• Review all previous “As Built” construction drawings and verify their accuracy with field surveys and existing conditions.
  • Calculate existing roof drain capacity to meet current codes. This now includes calculating one-half of the area of any vertical wall that diverts rainwater to the roof. This number needs to be added to the roof area for inclusion in calculating the required size of roof drain pipes.
  • Eliminate the diverting of excess rain water from the upper roof to lower roofs.
  • Remove roofing and insulation to existing roof deck.
  • Replace roof drains and pans; connect to existing piping.
  • Add minimum of 4” Polyisocyanurate Board Insulation, with the first layer mechanically fastened to the roof deck and subsequent layers set in adhesive.
  • Add 1/8” per foot tapered insulation to provide positive drainage to each of the existing roof drains.
  • Cover insulation with a ½” thick glass-mat water-resistant gypsum cover board.
  • Fully adhere 60 mil reinforced EPDM roofing membrane with matching sheet flashing.
  • Maintain existing roof drain quantities if previous calculations will support this.
  • Provide new flexible walkway pads to all new mechanical equipment.
  • Add new roof access hatch.
  • Replace roof deck as required by visual inspection or pull-out testing after roof tear-off is complete.

Design Challenges

The most significant design challenge will be to provide for several new large and heavy mechanical units. Some of the smaller units will be supported and mounted on mechanical curbs, while others will have a somewhat complicated structural steel framework that penetrates the roof. These units range from simple 3,000 pound Energy Recovery Ventilators (ERV) to 13,000 pound chillers, and include a 16,300 pound dehumidification air handling unit and a 15,200 pound air handling unit.

Another major challenge will be designing a tapered insulation system that will work with the existing roof drains. This will be paramount for the success of managing the rain water and eliminating any possibility of standing water. Significantly relocating or adding additional roof drains and associated rain leaders is not an option without increasing the scope of work and, thus, the construction budget. Additional design challenges are briefly highlighted below:

  • Roof edge heights will need to be increased due to added tapered insulation.
  • Plumbing vent stacks are too short.
  • Mechanical unit curb heights are too short.
  • There are no secondary roof drains or leaders.
  • The lightening protection system will have to be removed and re-installed by a qualified contractor.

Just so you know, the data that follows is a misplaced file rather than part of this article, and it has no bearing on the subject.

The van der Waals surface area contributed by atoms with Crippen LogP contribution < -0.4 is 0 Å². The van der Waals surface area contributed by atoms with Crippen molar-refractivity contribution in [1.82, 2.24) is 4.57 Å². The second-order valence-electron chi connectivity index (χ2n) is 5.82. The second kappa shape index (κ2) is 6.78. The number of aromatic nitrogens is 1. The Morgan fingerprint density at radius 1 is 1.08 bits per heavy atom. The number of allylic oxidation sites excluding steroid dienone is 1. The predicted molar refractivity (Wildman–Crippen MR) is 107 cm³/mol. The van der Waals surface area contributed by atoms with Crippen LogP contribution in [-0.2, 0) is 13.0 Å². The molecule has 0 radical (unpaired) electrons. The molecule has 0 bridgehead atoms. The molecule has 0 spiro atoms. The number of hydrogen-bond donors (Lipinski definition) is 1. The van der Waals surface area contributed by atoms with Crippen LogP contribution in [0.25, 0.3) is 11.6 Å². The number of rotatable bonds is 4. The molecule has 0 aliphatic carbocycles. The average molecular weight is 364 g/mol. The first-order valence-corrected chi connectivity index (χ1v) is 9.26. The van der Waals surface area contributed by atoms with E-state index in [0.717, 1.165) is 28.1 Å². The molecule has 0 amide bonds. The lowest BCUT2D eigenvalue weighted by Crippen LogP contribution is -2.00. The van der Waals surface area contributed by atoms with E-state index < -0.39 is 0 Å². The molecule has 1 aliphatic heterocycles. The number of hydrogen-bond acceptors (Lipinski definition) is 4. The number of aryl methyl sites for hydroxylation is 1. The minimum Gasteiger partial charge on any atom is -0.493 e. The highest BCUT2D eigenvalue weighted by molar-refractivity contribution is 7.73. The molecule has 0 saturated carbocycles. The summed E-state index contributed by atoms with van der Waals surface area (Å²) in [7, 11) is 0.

• There will have to be coordination of existing mechanical, electrical and plumbing equipment and service piping that is to remain.
  • It will have to be verified that the roof structure is sufficient to support the maximum possible depth of water that will pond, as determined by the relative levels of new tapered insulation (assuming all drains were blocked and failed to operate).
  • Construction loads on the roof must be limited to 100-lbs-per-wheel for rooftop equipment loads and 50 psf for uniformly distributed loads.

Design Summary

It is important to understand that all building components impinging upon the roof system need to be thoroughly understood and properly thought out and detailed. All penetrations, whether mechanical, electrical, plumbing, structural, or other, must be detailed to a large enough scale to clearly represent the design intent to the contractors. The new roof edges were clearly detailed to accommodate the increased height. All existing mechanical curbs were replaced with taller units to allow for a minimum of 8” of flashing. Existing plumbing vent stacks were replaced and extended to allow for proper flashing. Roof membrane enhancements, such as the fully adhered EPDM, assure that the roof system will have a long service life.

David Ingold

David Ingold is a graduate of The Ohio State University School of Architecture and a member of the Construction Specifications Institute (CSI) with Construction Documents Technology (CDT) certification. With more than 18 years of experience, David brings a broad knowledge base and understanding of design and construction to a wide variety of project types. He is an accomplished senior project administrator with experience in developing all phases of architectural documents. David has performed key responsibilities as a project leader, specifications writer, and coordinator for projects of all types and complexities including low- and high-rise condominiums, sporting facilities, higher education and government research laboratories, manufacturing facilities, wastewater treatment plants, parking garages, and campus master plans. David’s greatest aspiration  is to provide construction administrative services to fully execute project designs.